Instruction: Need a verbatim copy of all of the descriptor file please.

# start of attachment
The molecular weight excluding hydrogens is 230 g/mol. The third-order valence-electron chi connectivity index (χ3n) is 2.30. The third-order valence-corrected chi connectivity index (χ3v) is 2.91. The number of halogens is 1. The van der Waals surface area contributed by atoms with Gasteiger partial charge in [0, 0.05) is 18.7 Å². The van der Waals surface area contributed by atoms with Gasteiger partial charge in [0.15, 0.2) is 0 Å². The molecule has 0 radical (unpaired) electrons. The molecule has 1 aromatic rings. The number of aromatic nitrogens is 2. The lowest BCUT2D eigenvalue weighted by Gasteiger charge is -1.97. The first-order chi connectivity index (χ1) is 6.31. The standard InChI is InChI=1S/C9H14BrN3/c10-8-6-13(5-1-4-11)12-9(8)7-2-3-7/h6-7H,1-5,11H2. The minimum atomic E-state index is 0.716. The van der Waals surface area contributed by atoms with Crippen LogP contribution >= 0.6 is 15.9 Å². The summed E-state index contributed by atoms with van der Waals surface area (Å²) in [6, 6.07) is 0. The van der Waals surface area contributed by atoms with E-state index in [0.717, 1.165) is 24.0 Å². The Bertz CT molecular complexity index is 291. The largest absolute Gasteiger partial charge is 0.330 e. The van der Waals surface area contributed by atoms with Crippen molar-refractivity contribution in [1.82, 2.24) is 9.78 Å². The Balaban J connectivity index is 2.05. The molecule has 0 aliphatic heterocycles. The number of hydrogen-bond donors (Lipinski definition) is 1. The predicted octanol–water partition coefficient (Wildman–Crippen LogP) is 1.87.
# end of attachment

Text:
The molecular weight excluding hydrogens is 230 g/mol. The third-order valence-electron chi connectivity index (χ3n) is 2.30. The third-order valence-corrected chi connectivity index (χ3v) is 2.91. The number of halogens is 1. The van der Waals surface area contributed by atoms with Gasteiger partial charge in [0, 0.05) is 18.7 Å². The van der Waals surface area contributed by atoms with Gasteiger partial charge in [0.15, 0.2) is 0 Å². The molecule has 0 radical (unpaired) electrons. The molecule has 1 aromatic rings. The number of aromatic nitrogens is 2. The lowest BCUT2D eigenvalue weighted by Gasteiger charge is -1.97. The first-order chi connectivity index (χ1) is 6.31. The standard InChI is InChI=1S/C9H14BrN3/c10-8-6-13(5-1-4-11)12-9(8)7-2-3-7/h6-7H,1-5,11H2. The minimum atomic E-state index is 0.716. The van der Waals surface area contributed by atoms with Crippen LogP contribution >= 0.6 is 15.9 Å². The summed E-state index contributed by atoms with van der Waals surface area (Å²) in [6, 6.07) is 0. The van der Waals surface area contributed by atoms with E-state index in [0.717, 1.165) is 24.0 Å². The Bertz CT molecular complexity index is 291. The largest absolute Gasteiger partial charge is 0.330 e. The van der Waals surface area contributed by atoms with Crippen molar-refractivity contribution in [1.82, 2.24) is 9.78 Å². The Balaban J connectivity index is 2.05. The molecule has 0 aliphatic heterocycles. The number of hydrogen-bond donors (Lipinski definition) is 1. The predicted octanol–water partition coefficient (Wildman–Crippen LogP) is 1.87.